In Figure 1, the expectations of applying telemonitoring are compared with the experienced outcomes after implementation of telemonitoring. The combined 3 groups of aspects of working with telemonitoring (direct patient-related care, telemonitoring system aspects, and organizational aspects) and 10 of the 11 separate items showed that the actual experiences did not meet the prior expectations. The results showed that users had high expectations of the benefits of using telemonitoring, in particular with respect to direct patient-care aspects (mean 7.4).

Expectations of the system-related aspects (mean 6.8) and organizational aspects (mean 6.0) were also high. However, these high expectations of the use of telemonitoring were not reflected in the actual experiences after implementation. The largest difference was found in the group of organizational aspects (reduction of workload score, 5.9 versus 3.5, P<.001) and lowering heart failure–related costs, score 5.8 versus 3.2, P<.001). The aspect “keeping up with current developments” was the only one in which a reduction was not significant (score, 7.2 versus 6.8, P=.15).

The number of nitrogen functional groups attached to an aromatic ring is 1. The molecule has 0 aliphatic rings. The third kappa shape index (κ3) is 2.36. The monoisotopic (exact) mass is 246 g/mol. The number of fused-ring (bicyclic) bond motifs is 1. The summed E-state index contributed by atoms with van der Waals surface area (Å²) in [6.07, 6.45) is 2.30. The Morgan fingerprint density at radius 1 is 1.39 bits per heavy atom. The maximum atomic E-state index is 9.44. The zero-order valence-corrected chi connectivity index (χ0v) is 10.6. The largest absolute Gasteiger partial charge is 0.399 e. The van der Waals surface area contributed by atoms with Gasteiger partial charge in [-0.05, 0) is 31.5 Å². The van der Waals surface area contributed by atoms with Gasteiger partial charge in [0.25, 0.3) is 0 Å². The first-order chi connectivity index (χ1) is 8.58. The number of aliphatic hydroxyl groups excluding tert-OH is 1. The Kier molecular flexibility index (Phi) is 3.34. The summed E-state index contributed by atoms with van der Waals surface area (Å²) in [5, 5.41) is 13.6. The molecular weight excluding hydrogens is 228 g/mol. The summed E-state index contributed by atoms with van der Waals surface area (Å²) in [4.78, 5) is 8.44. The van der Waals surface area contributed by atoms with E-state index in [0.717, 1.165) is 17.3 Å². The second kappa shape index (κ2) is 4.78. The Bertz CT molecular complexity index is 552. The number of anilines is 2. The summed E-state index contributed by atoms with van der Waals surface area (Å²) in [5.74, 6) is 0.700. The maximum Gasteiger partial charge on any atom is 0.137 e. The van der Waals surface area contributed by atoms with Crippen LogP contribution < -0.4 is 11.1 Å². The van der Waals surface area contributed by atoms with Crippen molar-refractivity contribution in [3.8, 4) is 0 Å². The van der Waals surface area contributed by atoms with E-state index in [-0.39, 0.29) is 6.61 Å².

Figure 1. Expectations of applying telemonitoring and experienced differences after implementation of telemonitoring.
View this figure
Organizing and Financing Telemonitoring

A total of 12 clinics (39%) reported to be in a “start-up” period; whereas the other 19 clinics stated that they had fully integrated telemonitoring in their daily care routine. Rules and protocols on the implementation of the system and responsibility for incoming data were available in 70% of the clinics. Protocols on the acceptable length of time between the moment of incoming patient data and the response of the caregiver (response-reaction time) were available in 60% of the clinics. With respect to financing, 54% of telemonitoring systems were financed by health care insurance companies, 13% by project financing, and 7% by the hospital itself or the cardiology department. The other 26% of the clinics did not give insight into their financing of telemonitoring.